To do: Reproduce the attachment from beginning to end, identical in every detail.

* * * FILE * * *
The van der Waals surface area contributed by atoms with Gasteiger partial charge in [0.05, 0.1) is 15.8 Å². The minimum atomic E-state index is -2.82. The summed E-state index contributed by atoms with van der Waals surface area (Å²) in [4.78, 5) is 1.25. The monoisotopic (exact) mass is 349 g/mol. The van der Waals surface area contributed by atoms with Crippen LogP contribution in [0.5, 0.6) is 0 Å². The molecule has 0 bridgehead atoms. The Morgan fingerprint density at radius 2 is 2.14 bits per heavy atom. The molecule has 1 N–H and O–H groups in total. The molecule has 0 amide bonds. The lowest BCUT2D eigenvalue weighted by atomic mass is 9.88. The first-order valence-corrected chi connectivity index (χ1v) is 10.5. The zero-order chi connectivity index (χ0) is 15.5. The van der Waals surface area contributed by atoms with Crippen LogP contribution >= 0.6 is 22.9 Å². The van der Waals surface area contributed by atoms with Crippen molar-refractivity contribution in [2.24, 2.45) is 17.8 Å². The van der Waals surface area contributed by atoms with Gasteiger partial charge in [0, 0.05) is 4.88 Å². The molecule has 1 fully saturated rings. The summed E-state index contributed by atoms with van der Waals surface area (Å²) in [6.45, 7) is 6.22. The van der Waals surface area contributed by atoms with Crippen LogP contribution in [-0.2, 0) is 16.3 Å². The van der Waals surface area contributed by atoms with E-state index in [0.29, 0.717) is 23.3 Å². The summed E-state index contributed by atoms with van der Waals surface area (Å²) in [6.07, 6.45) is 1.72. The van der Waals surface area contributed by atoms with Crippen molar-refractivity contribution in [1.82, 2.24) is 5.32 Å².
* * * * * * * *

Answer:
The van der Waals surface area contributed by atoms with Gasteiger partial charge in [0.05, 0.1) is 15.8 Å². The minimum atomic E-state index is -2.82. The summed E-state index contributed by atoms with van der Waals surface area (Å²) in [4.78, 5) is 1.25. The monoisotopic (exact) mass is 349 g/mol. The van der Waals surface area contributed by atoms with Crippen LogP contribution in [0.5, 0.6) is 0 Å². The molecule has 0 bridgehead atoms. The Morgan fingerprint density at radius 2 is 2.14 bits per heavy atom. The molecule has 1 N–H and O–H groups in total. The molecule has 0 amide bonds. The lowest BCUT2D eigenvalue weighted by atomic mass is 9.88. The first-order valence-corrected chi connectivity index (χ1v) is 10.5. The zero-order chi connectivity index (χ0) is 15.5. The van der Waals surface area contributed by atoms with Crippen LogP contribution >= 0.6 is 22.9 Å². The van der Waals surface area contributed by atoms with Crippen molar-refractivity contribution in [2.24, 2.45) is 17.8 Å². The van der Waals surface area contributed by atoms with Gasteiger partial charge in [0, 0.05) is 4.88 Å². The molecule has 1 fully saturated rings. The summed E-state index contributed by atoms with van der Waals surface area (Å²) in [6.45, 7) is 6.22. The van der Waals surface area contributed by atoms with Crippen LogP contribution in [-0.2, 0) is 16.3 Å². The van der Waals surface area contributed by atoms with E-state index in [0.29, 0.717) is 23.3 Å². The summed E-state index contributed by atoms with van der Waals surface area (Å²) in [6.07, 6.45) is 1.72. The van der Waals surface area contributed by atoms with Crippen molar-refractivity contribution in [1.82, 2.24) is 5.32 Å².